Parents would commonly take time and in reaching an understanding would engage more in the discussion. In the active process of communication, they used a range of strategies in trying to seek information, aid recall and demonstrate their understanding by using the terminology they had acquired, repeating or summarising, confirming understanding, completing the clinician's sentences and asking questions.CL: So if a baby's…, had a normal scan at this time, then we expect them to be able to have, to walk, jump, run, talk, do all of those things-F: Right.CL: -on time as usual. However, the risk with attention, memory, concentration and difficulties at school-F: Stays the same.CL: -stays the same.(1435, singleton 29+6 weeks' gestation, US, normal)

Repetition was particularly salient in some interactions and seemed to reflect working towards a shared understanding. There was sometimes matching by the clinician as well as the parents with phrases, words and parts of phrases being repeated:M: Yes, this one is white dots.CL: Yes, that's right. Where there are white dots, absolutely right.(2891, singleton, 32+1 weeks' gestation, MRI, abnormal)CL: Are you alright? ((long pause)) remember that we talked about a risk. Remember we're not talking about something that's definite. Ok? So we're not saying this is definitely what's going to happen. We're just saying it's a chance.F: It's a chance ((whispered)).(4986, singleton, 32+6 weeks' gestation, MRI, abnormal)

Parents confirmed their understanding in different ways. The echoing use of ‘just’ by parent and clinician in the following example illustrates a shared summarising of the information and shows how a parent had reframed the risk, emphasising the limits of prediction from the images they had been shown:CL: At this stage it's just knowledge, that this is what she has.F: So it's just like the ventricles.CL: Yes.F: It's just observation.CL: Yes, yes.M: Ok, alright.(1365, singleton, 29 weeks' gestation, MRI, abnormal)

Parents also confirmed their understanding of the results of the scans by summarising the key points:CL: So as far as I know, there was no evidence today of any problems on the scans.M: Yes.F: So in other words, it's like any prognosis, there's no certainty that everything will be fine, but there's no symptoms to indicate that you're worried about anything.M: Well exactly, I mean it's just like any other child whose born preterm. It's like you know, it's only if something develops that you-F: There's no other risk factor other than they were born preterm.(2047/2059, twins, 28+6 weeks' gestation, MRI, normal)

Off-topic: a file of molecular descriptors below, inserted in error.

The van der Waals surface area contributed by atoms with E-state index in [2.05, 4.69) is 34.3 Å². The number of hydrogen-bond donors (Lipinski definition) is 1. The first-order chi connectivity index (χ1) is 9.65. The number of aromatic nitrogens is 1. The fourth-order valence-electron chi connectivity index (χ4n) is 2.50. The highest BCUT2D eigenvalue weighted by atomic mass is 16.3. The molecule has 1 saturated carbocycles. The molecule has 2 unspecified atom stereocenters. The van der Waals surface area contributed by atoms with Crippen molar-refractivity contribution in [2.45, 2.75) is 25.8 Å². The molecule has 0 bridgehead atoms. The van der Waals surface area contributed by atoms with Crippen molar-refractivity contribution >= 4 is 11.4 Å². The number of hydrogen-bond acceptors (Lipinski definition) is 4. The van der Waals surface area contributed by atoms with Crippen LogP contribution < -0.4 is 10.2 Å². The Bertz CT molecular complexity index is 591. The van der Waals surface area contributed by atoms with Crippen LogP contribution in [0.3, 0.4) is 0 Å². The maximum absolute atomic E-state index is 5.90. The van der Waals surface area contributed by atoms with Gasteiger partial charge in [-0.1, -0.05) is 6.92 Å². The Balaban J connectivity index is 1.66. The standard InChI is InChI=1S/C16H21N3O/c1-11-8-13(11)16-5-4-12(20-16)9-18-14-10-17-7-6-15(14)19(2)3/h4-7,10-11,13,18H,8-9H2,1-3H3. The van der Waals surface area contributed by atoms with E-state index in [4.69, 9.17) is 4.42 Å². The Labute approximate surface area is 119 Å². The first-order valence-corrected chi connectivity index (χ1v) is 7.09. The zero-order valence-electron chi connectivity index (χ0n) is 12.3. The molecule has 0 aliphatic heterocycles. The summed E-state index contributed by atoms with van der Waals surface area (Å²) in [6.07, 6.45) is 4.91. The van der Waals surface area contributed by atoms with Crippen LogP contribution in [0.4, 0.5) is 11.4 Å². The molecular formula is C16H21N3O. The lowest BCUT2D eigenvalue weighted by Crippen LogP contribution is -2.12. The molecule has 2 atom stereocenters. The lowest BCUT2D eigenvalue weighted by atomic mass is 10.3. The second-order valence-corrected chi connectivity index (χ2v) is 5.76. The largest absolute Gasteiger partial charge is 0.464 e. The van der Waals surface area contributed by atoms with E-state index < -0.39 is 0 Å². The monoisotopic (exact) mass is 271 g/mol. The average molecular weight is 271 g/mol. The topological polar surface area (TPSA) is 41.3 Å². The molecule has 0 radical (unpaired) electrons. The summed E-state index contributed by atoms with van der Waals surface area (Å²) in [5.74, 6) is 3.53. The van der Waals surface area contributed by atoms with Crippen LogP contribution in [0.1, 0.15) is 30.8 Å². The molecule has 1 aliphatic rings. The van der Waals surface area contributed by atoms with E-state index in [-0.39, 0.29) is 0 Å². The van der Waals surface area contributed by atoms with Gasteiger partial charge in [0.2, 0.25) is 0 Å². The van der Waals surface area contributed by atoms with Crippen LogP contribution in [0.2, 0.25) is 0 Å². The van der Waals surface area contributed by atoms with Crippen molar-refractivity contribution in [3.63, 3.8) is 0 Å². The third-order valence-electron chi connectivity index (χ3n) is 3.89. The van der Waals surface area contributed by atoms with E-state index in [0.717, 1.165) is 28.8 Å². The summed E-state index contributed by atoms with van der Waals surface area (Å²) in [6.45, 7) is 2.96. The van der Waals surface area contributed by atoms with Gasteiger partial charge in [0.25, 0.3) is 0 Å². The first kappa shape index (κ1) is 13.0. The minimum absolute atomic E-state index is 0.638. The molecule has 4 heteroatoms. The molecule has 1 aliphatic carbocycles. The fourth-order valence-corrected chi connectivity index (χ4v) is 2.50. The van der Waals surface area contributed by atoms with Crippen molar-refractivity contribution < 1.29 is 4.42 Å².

Key topics were covered in all the audio-recorded discussions with parents (box 1) across the 3 years of the study. The main themes and subthemes described here reflect the communication process, the way this was managed, the needs and goals of the participants and some mismatches that occurred. The analysis illustrates the challenges that clinicians face during such discussions. This was particularly the case when abnormal scan results had been identified, and complex messages about an uncertain future had to be given and received. The general content of the discussions was a function of the scanning process and the findings. The communication interface was largely managed by the clinicians.14 Their knowledge and experience put them in a powerful role in this interaction with parents who are often aware of the imbalance and their dependence on the medical staff.6 The clinicians had control over the flow of information, a position which contrasted markedly with that of the parents of the preterm infants. This has been identified in others studies of information-giving in neonatal care.8 ,23 While this inequity is inevitable, the clinicians appeared to be aware and made efforts to moderate the imbalance by repeating and summarising information and taking a lighter approach to aspects of the discussion when this was appropriate.

In some instances, the parents’ prior knowledge and level of understanding and the questions they asked could have diverted the discussion. On these occasions, clinicians counterbalanced providing essential information with at the same time being responsive and empathetic to the parents’ needs. As in other qualitative studies,14 ,15 the analysis which was facilitated by the specifically developed framework16 highlighted a number of issues. Relatively short discussions involving lengthy descriptions and explanations using unfamiliar terminology allow little time for parents to respond or explore issues of concern. Signposting, longer pauses and the clinician's use of open questions appeared to facilitate parental understanding which in turn may have enabled them to more readily reflect on and respond to the information they were given. Other strategies such as ‘relaxed chat’ and the use of humour have also been found to reduce parental anxiety.6